A quarterly publication of the Autism Research Institute

The Autism Research Review International is quarterly publication of the Autism Research Institute

Winter, 2022 | Number 1, Volume 36

Study suggests association between inflammation, GI problems in kids with ASD

A new study by researchers in Egypt offers evidence that inflammation plays a role in the gastrointestinal (GI) problems common in children with autism spectrum disorders (ASD). 

Hanan Galal Azouz and colleagues assessed fecal levels of a protein called calprotectin in 40 children with ASD and 40 controls. Elevated levels of fecal calprotectin (FC) are considered a marker for GI inflammation. In addition, the researchers rated the severity of autism in the ASD group using the Childhood Autism Rating Scale (CARS) and assessed their GI symptoms using a modified six-question version of the Gastrointestinal Severity Index (6-GSI). 

They report that 82.5 percent of children with ASD exhibited GI symptoms, and 35 percent had high scores on the 6-GSI. FC levels were elevated in 35 percent of individuals with ASD compared to 25 percent of controls, and mean FC levels were significantly higher in children with ASD compared to controls. The researchers found positive correlations between CARS scores and GI severity scores as well as between FC levels and GI severity scores, although there was no significant correlation between CARS scores and FC levels.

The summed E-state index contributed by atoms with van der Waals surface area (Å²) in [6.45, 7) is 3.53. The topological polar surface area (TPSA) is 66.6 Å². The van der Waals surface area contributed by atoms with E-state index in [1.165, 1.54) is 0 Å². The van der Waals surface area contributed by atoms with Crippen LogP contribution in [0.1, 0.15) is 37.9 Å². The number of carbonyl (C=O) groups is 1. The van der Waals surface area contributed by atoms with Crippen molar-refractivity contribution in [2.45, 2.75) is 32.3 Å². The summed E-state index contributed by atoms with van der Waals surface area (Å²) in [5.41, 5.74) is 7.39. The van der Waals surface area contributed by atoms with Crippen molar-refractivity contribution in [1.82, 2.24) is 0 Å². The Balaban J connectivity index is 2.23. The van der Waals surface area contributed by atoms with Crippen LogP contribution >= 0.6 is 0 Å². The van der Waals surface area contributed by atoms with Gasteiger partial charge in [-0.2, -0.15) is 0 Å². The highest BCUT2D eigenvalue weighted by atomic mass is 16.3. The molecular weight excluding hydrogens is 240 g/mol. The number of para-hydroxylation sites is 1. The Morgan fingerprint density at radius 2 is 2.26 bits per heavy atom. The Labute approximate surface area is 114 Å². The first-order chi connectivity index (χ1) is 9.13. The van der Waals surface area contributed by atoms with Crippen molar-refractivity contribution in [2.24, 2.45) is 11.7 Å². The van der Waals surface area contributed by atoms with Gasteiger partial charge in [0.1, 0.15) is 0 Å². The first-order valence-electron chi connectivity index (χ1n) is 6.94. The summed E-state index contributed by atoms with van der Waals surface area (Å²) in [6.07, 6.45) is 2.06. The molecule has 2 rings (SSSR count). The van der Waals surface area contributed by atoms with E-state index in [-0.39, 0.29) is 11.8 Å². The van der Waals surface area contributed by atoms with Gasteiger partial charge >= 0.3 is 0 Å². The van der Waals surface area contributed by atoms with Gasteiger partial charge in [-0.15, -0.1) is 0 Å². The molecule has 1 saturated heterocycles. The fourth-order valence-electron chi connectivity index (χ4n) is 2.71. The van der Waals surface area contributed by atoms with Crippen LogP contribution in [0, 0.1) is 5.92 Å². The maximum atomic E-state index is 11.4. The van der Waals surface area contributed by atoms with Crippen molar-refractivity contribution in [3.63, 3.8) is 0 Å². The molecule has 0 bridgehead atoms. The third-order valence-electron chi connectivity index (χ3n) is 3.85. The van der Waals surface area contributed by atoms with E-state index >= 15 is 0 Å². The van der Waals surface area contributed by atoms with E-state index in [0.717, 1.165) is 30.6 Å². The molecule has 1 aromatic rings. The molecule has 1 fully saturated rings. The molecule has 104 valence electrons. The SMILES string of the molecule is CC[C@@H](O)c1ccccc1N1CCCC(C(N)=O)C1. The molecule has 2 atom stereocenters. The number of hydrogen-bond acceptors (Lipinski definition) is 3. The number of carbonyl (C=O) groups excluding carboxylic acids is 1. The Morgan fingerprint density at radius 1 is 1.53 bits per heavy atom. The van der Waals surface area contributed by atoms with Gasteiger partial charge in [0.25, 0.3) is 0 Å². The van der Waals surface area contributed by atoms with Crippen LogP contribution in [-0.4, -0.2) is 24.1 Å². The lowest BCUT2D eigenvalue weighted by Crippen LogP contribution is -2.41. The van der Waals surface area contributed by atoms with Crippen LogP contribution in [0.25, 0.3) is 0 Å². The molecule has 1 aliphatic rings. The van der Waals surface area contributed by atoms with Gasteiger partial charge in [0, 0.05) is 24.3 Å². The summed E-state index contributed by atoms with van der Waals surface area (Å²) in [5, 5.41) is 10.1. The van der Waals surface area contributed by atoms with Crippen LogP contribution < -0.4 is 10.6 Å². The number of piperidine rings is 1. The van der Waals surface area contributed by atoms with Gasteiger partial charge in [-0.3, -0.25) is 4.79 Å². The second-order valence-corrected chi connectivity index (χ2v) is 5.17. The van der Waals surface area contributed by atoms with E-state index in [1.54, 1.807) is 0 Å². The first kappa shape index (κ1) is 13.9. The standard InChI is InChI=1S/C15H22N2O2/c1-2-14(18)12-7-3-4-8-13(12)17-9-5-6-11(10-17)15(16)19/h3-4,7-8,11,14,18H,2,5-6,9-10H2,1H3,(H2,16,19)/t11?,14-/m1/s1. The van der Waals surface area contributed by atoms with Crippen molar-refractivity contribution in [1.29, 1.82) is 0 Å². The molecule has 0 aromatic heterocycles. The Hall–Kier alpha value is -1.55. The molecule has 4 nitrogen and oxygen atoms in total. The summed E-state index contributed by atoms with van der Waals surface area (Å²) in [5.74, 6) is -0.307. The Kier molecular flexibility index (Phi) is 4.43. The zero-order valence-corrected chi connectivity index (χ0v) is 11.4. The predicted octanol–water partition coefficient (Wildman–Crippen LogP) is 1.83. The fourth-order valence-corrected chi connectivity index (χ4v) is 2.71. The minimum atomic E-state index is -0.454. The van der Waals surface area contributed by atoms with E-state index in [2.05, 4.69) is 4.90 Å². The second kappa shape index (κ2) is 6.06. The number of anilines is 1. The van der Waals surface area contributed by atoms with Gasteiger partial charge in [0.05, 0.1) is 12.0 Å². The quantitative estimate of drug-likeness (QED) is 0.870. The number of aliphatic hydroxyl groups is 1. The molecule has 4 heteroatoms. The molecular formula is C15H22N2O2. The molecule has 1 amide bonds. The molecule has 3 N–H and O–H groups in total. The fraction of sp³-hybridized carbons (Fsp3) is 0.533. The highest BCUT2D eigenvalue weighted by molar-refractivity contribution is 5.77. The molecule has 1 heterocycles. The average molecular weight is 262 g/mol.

They conclude, “FC as a lab marker and GI severity score could be utilized as an indicator of GI problem severity in autistic patients with GI symptoms.” 


“Gastrointestinal manifestations and their relation to faecal calprotectin in children with autism,” Hanan Galal Azouz, Nermine Hossam El-din Zakaria, Ahmed Fouad Khalil, Sara Mohammad Naguib, and Mona Khalil, Gastroenterology Review (Przegląd Gastroenterologiczny), December 2, 2021 (online). Address: Mona Khalil, Department of Paediatrics, Faculty of Medicine, Alexandria University, Alexandria, Egypt, [email protected].